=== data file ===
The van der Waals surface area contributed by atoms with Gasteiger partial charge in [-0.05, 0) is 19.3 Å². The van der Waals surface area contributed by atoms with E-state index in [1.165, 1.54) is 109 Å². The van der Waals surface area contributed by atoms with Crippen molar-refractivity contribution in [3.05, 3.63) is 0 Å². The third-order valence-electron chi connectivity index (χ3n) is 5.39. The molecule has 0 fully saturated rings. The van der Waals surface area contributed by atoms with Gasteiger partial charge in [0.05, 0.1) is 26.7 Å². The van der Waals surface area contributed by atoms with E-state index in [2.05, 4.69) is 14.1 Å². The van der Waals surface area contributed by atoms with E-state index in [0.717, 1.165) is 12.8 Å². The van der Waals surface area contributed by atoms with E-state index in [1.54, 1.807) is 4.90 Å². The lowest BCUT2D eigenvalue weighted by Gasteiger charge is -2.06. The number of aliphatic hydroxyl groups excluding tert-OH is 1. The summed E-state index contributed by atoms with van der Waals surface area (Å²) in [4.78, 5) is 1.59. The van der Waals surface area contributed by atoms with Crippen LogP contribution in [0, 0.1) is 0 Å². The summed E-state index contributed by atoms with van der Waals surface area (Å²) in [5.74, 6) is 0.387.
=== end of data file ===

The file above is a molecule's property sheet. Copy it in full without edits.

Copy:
The van der Waals surface area contributed by atoms with Gasteiger partial charge in [-0.05, 0) is 19.3 Å². The van der Waals surface area contributed by atoms with E-state index in [1.165, 1.54) is 109 Å². The van der Waals surface area contributed by atoms with Crippen molar-refractivity contribution in [3.05, 3.63) is 0 Å². The third-order valence-electron chi connectivity index (χ3n) is 5.39. The molecule has 0 fully saturated rings. The van der Waals surface area contributed by atoms with Gasteiger partial charge in [0.05, 0.1) is 26.7 Å². The van der Waals surface area contributed by atoms with E-state index in [2.05, 4.69) is 14.1 Å². The van der Waals surface area contributed by atoms with E-state index in [0.717, 1.165) is 12.8 Å². The van der Waals surface area contributed by atoms with E-state index in [1.54, 1.807) is 4.90 Å². The lowest BCUT2D eigenvalue weighted by Gasteiger charge is -2.06. The number of aliphatic hydroxyl groups excluding tert-OH is 1. The summed E-state index contributed by atoms with van der Waals surface area (Å²) in [4.78, 5) is 1.59. The van der Waals surface area contributed by atoms with Crippen LogP contribution in [0, 0.1) is 0 Å². The summed E-state index contributed by atoms with van der Waals surface area (Å²) in [5.74, 6) is 0.387.